Gingham Is Good.

Quilt Square 8

Gingham is a sweet, quiet classic. It can step in as a coordinate in almost any situation. It provides a little more zazz than solids without being showy or trendy. Maybe you can’t help but think of country and grandma’s aprons when you see it, but to me that’s a good thing.

Gingham is usually a plain weave made with two colors of yarn in a simple boxy criss-cross pattern. The term does seem to refer to the cloth itself, though it can come in any fiber (here’s silk taffeta, here’s printed oilcloth, here’s linen), various weaves and weights, and there also seems to be such thing as “gingham stripes” so the term isn’t exclusive to the classic criss-cross pattern we all envision, though that pattern printed onto surfaces is called gingham.


Gingham Group from I Heart Linen (blog | shop ) on Flickr.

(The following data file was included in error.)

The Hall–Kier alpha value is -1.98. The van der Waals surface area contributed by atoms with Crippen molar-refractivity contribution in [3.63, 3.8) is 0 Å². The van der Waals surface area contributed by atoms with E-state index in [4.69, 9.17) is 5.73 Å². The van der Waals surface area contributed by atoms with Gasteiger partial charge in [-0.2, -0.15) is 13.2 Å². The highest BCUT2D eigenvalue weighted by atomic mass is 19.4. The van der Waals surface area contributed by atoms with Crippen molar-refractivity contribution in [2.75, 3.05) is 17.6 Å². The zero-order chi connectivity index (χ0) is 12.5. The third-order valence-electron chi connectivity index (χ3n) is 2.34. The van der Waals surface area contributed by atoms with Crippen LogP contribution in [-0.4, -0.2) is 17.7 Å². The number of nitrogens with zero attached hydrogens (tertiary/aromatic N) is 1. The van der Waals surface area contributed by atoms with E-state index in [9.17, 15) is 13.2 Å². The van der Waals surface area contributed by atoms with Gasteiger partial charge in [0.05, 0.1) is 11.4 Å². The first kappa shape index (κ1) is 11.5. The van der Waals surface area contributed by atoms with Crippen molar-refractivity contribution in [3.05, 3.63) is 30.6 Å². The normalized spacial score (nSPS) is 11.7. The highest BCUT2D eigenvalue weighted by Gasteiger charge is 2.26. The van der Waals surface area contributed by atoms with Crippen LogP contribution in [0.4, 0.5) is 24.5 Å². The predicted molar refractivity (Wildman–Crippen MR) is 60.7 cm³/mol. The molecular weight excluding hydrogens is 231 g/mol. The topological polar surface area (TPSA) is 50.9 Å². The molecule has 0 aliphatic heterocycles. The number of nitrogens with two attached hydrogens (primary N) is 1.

I Heart Linen also hearts gingham (but, she says, only quarter inch squares and up, please). She shares a lists of sources here, including those for Japanese gingham.

Gingham squares can double as a measuring tool. It’s nice to cover an ironing board with 1/4 inch or 1 inch gingham so you can quickie measure a hem, or cover a blocking board with it to block your knits. Does anyone know a source for gingham checks in metric measurements?


Here’s Martha Stewart showing how to batik a gingham pattern onto fabric.

Gingham is popularly used as a base cloth for embroidery and cross-stitch — it’s called chicken scratch and there’s even a flickr group devoted to it.


  1. kathy says:

    I heart gingham as well Kim. Great post. I also learned in my Palmer Pletsch fitting class that the instructors use gingham to make their slopers because of the usefulness of the square size for alterations. They search out the polyester blends because they don’t want any shrinkage of the squares.

  2. Jen says:

    I never thought of using it to cover an ironing board so you can measure as you press. Clever!